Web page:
Her baby is now in an early intervention program at Metro hospital, going through withdrawal. As for her middle-schoolers, they're good students, but have problems with anger -- a lingering reminder that they were born addicted to crack. They live with their maternal grandmother, just as Cummings was essentially raised by her mom's mom. "So it's a tradition in our family," she says. "My mom worked two jobs and didn't have much time to spend with me."

A whole generation of crack babies was born before the state got around to requiring treatment for addicted moms. As a result, some of these women are "starting over" with six or seven kids, each of whom comes with a passel of problems. And Tammy, pregnant with her seventh child, doesn't have the will to get out of bed yet, let alone care for somebody else.

Last week, the DCFS saw three new cases of babies born under one pound. Hospital costs for each of the infants born to addicted moms add up to about $100,000.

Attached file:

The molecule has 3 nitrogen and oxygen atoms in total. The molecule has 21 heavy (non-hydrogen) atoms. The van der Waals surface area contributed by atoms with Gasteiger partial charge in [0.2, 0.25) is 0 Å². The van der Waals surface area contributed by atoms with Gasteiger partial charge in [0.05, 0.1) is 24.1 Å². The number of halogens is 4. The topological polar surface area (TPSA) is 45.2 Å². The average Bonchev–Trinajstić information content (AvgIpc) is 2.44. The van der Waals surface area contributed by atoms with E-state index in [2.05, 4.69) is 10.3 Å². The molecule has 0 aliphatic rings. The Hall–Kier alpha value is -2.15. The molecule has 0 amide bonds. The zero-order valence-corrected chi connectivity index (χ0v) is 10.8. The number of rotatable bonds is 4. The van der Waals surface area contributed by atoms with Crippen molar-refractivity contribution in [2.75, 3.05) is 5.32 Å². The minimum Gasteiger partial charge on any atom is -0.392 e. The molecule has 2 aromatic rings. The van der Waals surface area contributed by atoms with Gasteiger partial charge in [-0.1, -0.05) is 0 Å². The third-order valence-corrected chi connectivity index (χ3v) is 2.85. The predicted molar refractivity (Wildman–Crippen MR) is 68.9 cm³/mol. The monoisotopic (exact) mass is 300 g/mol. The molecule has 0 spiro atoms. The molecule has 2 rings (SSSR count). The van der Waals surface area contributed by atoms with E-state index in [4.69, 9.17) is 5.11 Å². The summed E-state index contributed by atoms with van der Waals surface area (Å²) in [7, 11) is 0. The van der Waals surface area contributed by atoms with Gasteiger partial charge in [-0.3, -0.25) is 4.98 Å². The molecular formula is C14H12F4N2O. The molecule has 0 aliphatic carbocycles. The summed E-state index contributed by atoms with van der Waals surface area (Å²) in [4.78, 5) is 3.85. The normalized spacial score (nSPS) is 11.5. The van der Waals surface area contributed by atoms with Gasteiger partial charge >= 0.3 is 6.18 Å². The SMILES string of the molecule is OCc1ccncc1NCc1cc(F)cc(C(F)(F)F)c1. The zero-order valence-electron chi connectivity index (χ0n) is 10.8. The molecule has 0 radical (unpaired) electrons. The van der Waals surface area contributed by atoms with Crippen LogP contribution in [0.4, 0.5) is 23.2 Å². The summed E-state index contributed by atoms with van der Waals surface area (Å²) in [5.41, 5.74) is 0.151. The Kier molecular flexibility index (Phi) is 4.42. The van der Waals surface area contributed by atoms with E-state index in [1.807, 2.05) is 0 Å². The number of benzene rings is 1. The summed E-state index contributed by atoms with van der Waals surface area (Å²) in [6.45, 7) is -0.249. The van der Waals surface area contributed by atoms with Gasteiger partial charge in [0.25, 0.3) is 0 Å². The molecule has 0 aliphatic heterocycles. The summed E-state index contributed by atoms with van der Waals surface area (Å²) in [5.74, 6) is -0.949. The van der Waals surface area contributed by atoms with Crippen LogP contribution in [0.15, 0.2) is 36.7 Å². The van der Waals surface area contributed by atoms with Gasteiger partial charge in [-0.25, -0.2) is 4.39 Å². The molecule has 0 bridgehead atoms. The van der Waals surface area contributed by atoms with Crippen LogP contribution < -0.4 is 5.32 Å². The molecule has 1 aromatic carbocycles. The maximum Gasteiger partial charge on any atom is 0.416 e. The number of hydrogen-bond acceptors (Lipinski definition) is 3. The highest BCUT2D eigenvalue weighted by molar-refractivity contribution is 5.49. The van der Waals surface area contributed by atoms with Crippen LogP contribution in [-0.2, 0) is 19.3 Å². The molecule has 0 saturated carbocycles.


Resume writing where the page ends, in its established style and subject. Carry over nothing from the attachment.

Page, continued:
Even if they've been clean for a while, moms can't graduate until they've nailed down a decent apartment. Finding housing for such big families is a task that tests the resourcefulness of everybody involved, from lawyers and counselors to the court stenographer who knows somebody who knows somebody.

Recovering crack addict Klemye Carey, for instance, has six children, all under age 11 in foster care. Although she's only 29, she already has a mouthful of missing teeth offsetting her soft, pretty features. Her husband is a welder who makes $30,000 a year, but credit problems have prevented them from finding a place to live. Carey's almost done with the program, except for housing, and then what does she have to look forward to?

"Having a job. I'll definitely have my kids back and be in a house. Maybe one day, I'll be an advocate or a social worker, helping someone like me." If she can draw strength from this experience, she just might get there.